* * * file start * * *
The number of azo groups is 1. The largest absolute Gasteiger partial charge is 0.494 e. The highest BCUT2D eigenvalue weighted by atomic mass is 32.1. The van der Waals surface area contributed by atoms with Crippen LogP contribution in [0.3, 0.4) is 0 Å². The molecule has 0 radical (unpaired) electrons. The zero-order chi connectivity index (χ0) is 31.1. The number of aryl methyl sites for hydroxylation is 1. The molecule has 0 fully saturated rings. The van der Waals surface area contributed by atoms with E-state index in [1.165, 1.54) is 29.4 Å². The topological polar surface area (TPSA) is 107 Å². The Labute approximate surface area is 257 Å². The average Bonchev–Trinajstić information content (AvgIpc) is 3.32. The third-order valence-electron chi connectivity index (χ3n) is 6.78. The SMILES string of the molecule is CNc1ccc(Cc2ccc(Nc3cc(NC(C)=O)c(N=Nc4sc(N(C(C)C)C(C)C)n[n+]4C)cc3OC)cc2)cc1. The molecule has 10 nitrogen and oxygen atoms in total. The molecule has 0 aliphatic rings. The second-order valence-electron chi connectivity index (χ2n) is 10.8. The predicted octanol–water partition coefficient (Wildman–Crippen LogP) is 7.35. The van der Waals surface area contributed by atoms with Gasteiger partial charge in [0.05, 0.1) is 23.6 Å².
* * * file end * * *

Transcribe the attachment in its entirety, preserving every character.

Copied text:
The number of azo groups is 1. The largest absolute Gasteiger partial charge is 0.494 e. The highest BCUT2D eigenvalue weighted by atomic mass is 32.1. The van der Waals surface area contributed by atoms with Crippen LogP contribution in [0.3, 0.4) is 0 Å². The molecule has 0 radical (unpaired) electrons. The zero-order chi connectivity index (χ0) is 31.1. The number of aryl methyl sites for hydroxylation is 1. The molecule has 0 fully saturated rings. The van der Waals surface area contributed by atoms with E-state index in [1.165, 1.54) is 29.4 Å². The topological polar surface area (TPSA) is 107 Å². The Labute approximate surface area is 257 Å². The average Bonchev–Trinajstić information content (AvgIpc) is 3.32. The third-order valence-electron chi connectivity index (χ3n) is 6.78. The SMILES string of the molecule is CNc1ccc(Cc2ccc(Nc3cc(NC(C)=O)c(N=Nc4sc(N(C(C)C)C(C)C)n[n+]4C)cc3OC)cc2)cc1. The molecule has 10 nitrogen and oxygen atoms in total. The molecule has 0 aliphatic rings. The second-order valence-electron chi connectivity index (χ2n) is 10.8. The predicted octanol–water partition coefficient (Wildman–Crippen LogP) is 7.35. The van der Waals surface area contributed by atoms with Gasteiger partial charge in [0.05, 0.1) is 23.6 Å².